“That one is rated R, do you think we can watch it?”

Since Ezra Taft Benson counseled young men to “not see R-rated movies” in 1986 the black and white standard has been the easy, go-to method for determining whether a particular film was considered “unapproved” by church authorities.[1] Now, the R-rated standard can’t really be called a standard, it is more of a cultural norm. In an excellent analysis of the development of ratings systems, and the varying positions of church leaders on media consumption John Hatch writes that only two talks exist wherein a sitting church president explicitly recommended the avoidance of R-rated movies (and it happens to be the the same guy, Benson, and the second speech to young women was pretty much a repeat of the first). Additionally there are a limited number of direct statements counseling against R-rated movies from other church leaders, and often they merely reference Benson’s pronouncements.[2] In fact Elder Perry problematized the idea of R-rated movies being the standard in 1997 when he said that “we do not need man-made rating systems to determine what we should read, what we should watch, what we should listen to.”[3]

We tend to like, at least in the beginning, clearly laid out rules. Without clear rules life gets tricky and messy and we aren’t sure where we stand. It is ambiguous whether our choices have been good our not when we cannot measure the goodness of our choices against a proverbial ‘goodness ruler.’ This is why Cleanflix and all the drama associated with that enterprise and Clearplay were and continue to be popular among LDS folks, the decisions are made for us. Though this isn’t true for all people or probably most people at different times in their lives. A lot of people would rather explore and learn to trust their own judgement, and, like Elder Perry suggests, not rely on the opinion of others.

So how do we do this? What standard should be used? Is there even a reliable standard we can erect?

These are some of a the questions we talk about in this episode with regard to watching movies that are not approved, explicitly or otherwise. We end up regarding the 13th article of faith quite highly and like Jana Riess we recommend some R-rated films that we consider to be of good report, or at the very least thought provoking and worthy of our attention.[4] We also suggest that rather than looking for the negative in media that we should presumably avoid, rather, we should be Seeking after the Good in Art, Drama, Film, and Literature.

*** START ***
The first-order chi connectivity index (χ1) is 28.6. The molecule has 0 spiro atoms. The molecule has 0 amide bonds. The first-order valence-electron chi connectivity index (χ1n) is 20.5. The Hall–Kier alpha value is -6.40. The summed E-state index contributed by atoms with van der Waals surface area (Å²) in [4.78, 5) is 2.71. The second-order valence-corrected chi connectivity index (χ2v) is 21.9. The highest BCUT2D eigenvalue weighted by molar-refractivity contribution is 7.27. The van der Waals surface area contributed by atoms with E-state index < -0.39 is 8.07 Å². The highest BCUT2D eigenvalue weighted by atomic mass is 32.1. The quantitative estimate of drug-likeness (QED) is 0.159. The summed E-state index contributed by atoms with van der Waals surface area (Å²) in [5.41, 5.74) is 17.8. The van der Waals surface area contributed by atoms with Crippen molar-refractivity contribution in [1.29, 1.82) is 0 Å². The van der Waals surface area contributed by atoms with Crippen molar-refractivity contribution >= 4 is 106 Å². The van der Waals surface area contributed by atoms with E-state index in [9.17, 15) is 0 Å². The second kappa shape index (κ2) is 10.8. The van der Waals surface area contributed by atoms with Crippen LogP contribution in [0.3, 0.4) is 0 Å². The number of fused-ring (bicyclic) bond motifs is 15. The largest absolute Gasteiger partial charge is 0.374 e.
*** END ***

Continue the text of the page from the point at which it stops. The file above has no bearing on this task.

What do you think about the whole R-rated movie thing? What are your favorites?

Jared’s Recommendations:

Children of Men

All the Real Girls

Randy’s Recommendations:

25th Hour

The Deep Blue Sea

Brian’s Recommendations:


The Pianist

In the next installment of [Mormons] at the Movies we’ll be discussing the 1982 Ridley Scott film Blade Runner and contrasting the differences between the theatrical release and the Final Cut version which was released in 2007 as a 25th anniversary release. FYI the Final Cut is a high definition remastering of the original material which also includes some portions that were not included in the theatrical release.

BR combined

  1. Benson E. T.(1986, May). To the “Youth of the Noble Birthright” LDS General Conference, Priesthood Session, Salt Lake City, UT.
  2. Hatch, J. P. (2003, March). CAN “GOOD MORMONS” WATCH R-RATED MOVIES? Sunstone, 16-22.
  3. Perry L. T.(1997, April). “That Spirit Which Leadeth to Do Good” LDS General Conference, Sunday Afternoon Session, Salt Lake City, UT.


Brian was born and raised in Northern Utah and is now working as a chemist in Ohio. He has one wife and three children. He currently serves as the ward hall monitor. He likes to eat good food, and build cool things.

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